Outstanding debt per household in the United States continues to hit all-time highs. The two leading forms of debt in the United States are that from credit cards and mortgages. The former is tracked by the Federal Reserve, whose most recent G.19 report puts the figure for revolving debt, which mostly reflects that from credit cards, at a record $1.023 trillion in November.
Mortgage debt is excluded from the Federal Reserve's monthly report, making it hard to get a full picture of the debt burden carried by U.S. households. We decided to take a look at how these two forms of debt have changed for the average American family over the past five years.
- Credit card debt per capita has risen by 9% since 2013. In that same time, total revolving debt has gone up by about 20% for the nation as a whole.
- Wyoming, Alaska and Montana had the highest increase in credit card debt per capita—rising by 73%, 68% and 67%, respectively.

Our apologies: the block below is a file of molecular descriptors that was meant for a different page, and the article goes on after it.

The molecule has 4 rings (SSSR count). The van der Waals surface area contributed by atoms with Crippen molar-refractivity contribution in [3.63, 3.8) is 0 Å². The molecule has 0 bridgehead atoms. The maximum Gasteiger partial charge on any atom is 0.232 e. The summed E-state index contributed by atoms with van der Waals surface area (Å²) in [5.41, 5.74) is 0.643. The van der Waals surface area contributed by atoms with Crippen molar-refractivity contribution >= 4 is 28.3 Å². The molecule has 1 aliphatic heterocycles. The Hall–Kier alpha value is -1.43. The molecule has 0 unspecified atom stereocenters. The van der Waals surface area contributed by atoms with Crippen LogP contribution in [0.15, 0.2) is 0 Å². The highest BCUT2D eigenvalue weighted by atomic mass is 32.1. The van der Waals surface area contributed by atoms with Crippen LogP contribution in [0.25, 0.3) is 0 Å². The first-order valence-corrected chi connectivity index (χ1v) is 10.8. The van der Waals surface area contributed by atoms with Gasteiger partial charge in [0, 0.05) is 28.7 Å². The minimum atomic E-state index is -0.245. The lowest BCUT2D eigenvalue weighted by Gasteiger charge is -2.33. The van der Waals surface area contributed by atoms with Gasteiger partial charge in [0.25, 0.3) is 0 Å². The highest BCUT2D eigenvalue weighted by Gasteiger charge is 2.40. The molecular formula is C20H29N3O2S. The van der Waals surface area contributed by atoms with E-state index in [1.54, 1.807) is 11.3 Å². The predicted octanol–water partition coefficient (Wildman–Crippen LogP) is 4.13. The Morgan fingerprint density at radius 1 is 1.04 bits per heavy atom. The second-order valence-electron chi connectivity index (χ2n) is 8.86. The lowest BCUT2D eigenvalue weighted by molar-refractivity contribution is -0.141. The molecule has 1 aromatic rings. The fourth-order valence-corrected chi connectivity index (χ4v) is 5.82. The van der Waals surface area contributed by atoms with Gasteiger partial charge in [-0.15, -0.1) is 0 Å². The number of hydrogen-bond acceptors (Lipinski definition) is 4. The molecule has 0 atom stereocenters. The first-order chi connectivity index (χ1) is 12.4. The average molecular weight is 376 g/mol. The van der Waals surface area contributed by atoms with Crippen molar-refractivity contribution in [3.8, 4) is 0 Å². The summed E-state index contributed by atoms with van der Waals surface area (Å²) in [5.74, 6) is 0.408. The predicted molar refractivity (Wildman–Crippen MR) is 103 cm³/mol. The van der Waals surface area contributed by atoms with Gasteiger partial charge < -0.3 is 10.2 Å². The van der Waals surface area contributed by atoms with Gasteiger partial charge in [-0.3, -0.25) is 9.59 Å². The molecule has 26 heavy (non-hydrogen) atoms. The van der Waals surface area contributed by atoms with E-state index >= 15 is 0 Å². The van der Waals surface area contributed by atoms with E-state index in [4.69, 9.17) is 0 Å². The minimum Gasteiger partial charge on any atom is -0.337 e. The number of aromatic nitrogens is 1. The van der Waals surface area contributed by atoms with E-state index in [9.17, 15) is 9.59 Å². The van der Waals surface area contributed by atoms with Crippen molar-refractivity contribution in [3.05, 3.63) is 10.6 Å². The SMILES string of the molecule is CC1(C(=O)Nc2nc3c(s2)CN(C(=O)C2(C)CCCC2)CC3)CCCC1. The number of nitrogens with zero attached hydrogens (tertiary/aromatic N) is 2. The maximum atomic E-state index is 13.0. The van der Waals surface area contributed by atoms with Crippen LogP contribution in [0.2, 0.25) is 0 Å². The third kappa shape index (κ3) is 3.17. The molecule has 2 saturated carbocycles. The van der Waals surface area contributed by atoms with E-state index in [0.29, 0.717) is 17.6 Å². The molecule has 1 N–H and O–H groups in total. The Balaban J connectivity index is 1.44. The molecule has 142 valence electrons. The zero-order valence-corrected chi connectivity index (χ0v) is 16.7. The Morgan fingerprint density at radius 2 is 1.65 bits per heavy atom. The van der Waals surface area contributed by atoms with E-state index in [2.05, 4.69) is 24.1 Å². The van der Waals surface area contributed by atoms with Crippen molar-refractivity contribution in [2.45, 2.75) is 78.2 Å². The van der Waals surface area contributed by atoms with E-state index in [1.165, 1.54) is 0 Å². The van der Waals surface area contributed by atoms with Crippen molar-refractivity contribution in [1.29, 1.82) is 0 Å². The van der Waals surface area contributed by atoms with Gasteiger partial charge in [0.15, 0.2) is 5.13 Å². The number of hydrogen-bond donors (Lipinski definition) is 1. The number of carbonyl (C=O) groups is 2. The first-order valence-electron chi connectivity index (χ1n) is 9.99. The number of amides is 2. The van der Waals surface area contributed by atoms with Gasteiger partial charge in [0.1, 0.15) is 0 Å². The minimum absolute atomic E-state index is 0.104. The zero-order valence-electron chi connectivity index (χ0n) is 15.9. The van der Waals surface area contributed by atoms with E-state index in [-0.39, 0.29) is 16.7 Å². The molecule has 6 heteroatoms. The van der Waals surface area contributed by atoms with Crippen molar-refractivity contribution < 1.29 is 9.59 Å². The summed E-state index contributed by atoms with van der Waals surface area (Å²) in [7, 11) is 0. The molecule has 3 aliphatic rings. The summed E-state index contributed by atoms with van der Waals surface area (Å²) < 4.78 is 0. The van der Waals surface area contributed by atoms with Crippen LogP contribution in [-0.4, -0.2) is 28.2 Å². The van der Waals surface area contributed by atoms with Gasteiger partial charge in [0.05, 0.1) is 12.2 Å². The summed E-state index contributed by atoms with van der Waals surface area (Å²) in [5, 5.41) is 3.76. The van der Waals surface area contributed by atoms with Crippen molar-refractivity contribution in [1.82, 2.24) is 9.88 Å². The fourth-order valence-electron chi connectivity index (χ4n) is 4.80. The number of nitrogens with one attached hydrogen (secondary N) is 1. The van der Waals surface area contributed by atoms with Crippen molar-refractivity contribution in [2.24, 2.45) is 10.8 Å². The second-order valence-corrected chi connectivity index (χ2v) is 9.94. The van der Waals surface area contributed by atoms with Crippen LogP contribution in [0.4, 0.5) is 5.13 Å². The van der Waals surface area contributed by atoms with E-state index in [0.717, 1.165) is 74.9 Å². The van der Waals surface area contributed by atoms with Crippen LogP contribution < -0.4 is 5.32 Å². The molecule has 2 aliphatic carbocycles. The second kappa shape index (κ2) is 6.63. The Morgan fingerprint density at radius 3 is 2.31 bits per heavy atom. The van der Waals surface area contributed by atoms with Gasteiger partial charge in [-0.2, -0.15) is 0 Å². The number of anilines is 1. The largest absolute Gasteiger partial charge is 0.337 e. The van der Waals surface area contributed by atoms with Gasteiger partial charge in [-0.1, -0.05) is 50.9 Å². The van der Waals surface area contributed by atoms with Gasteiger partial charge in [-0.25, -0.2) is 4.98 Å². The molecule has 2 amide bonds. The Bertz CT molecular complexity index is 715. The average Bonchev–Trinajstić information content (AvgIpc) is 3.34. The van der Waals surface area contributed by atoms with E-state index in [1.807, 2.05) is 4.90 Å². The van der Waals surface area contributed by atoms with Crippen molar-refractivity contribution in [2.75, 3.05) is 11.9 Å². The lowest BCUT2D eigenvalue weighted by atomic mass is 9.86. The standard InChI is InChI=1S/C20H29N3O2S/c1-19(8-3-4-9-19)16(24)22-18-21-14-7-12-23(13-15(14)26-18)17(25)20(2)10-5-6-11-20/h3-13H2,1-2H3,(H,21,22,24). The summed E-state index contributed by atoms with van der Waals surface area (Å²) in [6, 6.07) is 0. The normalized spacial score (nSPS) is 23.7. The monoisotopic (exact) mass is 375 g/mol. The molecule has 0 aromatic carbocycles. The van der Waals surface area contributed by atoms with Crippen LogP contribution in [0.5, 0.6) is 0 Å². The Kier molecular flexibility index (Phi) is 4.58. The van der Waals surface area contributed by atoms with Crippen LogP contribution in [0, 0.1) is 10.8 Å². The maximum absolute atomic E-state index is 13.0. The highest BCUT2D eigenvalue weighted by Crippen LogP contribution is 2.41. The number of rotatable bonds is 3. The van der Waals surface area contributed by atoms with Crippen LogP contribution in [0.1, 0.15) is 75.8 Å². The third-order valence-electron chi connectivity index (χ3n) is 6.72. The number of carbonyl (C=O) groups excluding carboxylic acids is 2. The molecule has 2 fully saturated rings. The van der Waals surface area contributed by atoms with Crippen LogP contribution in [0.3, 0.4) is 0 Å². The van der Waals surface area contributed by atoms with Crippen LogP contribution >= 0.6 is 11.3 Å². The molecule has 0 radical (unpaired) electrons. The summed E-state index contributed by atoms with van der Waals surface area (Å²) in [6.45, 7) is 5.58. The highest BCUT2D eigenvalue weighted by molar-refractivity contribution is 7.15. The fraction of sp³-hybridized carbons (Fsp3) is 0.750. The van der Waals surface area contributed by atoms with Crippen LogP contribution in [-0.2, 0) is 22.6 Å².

- Credit card balances shrunk in just 10 of the 50 states: Maine, Rhode Island, Hawaii, Massachusetts, Maryland, Virginia, Minnesota, Illinois, Oklahoma and Georgia.
- Average mortgage debt among households with primary mortgages has declined by 4.6% nationally since 2013, with all but 12 states reporting some amount of decline locally.
- Only 12 states saw a growth in average mortgage debt: Hawaii, Colorado, Oregon, Idaho, Nebraska, Texas, South Carolina, Montana, Wyoming, North Dakota, Iowa, and Kansas.
- Rhode Island, Florida, and Connecticut reported the biggest decreases in primary mortgage debt, with averages falling by at least 10% in each state.
How Has Credit Card Debt Changed in the Last 5 Years?